Always a banger, whether you're 
choosing the game or the movie.

I used to get caught in this bind all the time when choosing things to watch on Netflix. I'm a huge movie fan. I'm a member at a few of the historic theaters in Los Angeles, I seek out interesting film events whenever I can, and I watch at least one movie every day. At some point, I realized it didn't really matter to me what movie I watched on Netflix on a given day, it just mattered that I watched it. Whether a movie is good or bad, I end up finding something to enjoy either way, so why stress about the quality of my choice? Now, when browsing Netflix, I improve my ability to choose by removing most of the potential choices. I created a system that I call 'The 20-Second Movie.' Under these guidelines, from the moment I open the Netflix movies page, I have only 20 seconds to find a movie to watch. If I can't decide on something in that time, then I have to watch whatever the cursor lands on when the second hand strikes twenty. This has led me to find a huge amount of amazing movies, either that I regularly passed up on the menu or never would have discovered in the first place. I've done this for dozens and dozens of films in the past year, and I've never regretted a single choice. As I expected, the fun was in watching a movie, no matter what it is. Not sitting on the couch thinking about watching a movie, which is what I was doing when scrolling through the Netflix menus.

Whenever I've been struck by streamer's block, I've employed the same type of strategy. If I'm choosing between multiple games, I go with my first gut thought and stick with it. What's the worst that can happen? I play something I don't love for a few hours? Much like watching movies, it's not the game that typically brings me joy but the act of streaming itself. Being live on camera, playing or doing something different, getting to have new kinds of conversations with viewers- these are the things that are most exciting about streaming a new game. So the next time you're hit by streamer's block, try choosing a '20 Second Game.' Even if your choice isn't the perfect one for that moment, you'll still have a good time. And more importantly, you won't have wasted your time.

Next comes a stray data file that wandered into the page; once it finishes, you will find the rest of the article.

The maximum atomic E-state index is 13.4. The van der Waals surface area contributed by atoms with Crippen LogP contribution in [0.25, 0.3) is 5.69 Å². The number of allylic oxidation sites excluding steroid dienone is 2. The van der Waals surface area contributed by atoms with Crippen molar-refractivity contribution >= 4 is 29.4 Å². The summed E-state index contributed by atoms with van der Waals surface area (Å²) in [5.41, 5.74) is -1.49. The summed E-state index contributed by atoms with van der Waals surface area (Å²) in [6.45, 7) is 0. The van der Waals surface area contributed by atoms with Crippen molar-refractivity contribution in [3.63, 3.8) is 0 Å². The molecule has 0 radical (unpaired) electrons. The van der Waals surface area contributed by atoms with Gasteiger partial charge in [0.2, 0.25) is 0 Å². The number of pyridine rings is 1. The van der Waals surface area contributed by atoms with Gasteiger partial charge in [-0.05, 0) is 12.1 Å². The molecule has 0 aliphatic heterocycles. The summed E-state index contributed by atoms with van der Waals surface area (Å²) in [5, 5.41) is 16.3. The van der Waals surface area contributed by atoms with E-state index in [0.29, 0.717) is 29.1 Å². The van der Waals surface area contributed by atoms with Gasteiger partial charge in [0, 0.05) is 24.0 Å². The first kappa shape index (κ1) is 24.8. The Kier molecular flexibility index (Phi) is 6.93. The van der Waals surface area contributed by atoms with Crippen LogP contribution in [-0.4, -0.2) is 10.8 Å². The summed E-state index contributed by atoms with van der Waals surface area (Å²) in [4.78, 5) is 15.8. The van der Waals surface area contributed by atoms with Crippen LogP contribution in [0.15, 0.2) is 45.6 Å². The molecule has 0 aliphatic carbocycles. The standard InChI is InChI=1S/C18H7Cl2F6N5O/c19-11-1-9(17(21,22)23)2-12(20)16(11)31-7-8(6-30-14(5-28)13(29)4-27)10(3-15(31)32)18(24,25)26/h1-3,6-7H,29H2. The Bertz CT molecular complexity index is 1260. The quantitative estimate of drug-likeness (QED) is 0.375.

Remember that force we talked about earlier in this entry, The Enemy? It wants you to slow down. It wants you to pause and mull over some small decision. The more insignificant the better. Every moment you take to second-guess yourself increases this dark hold over your psyche. So give up on perfection. Go with your gut. Buy the first toothpaste you see. Get off that Netflix Browse screen. And just pick a game to play. Twitch streaming is fun. Don't think yourself out of doing it. If you want to avoid streamer's block, all you have to do is make a decision.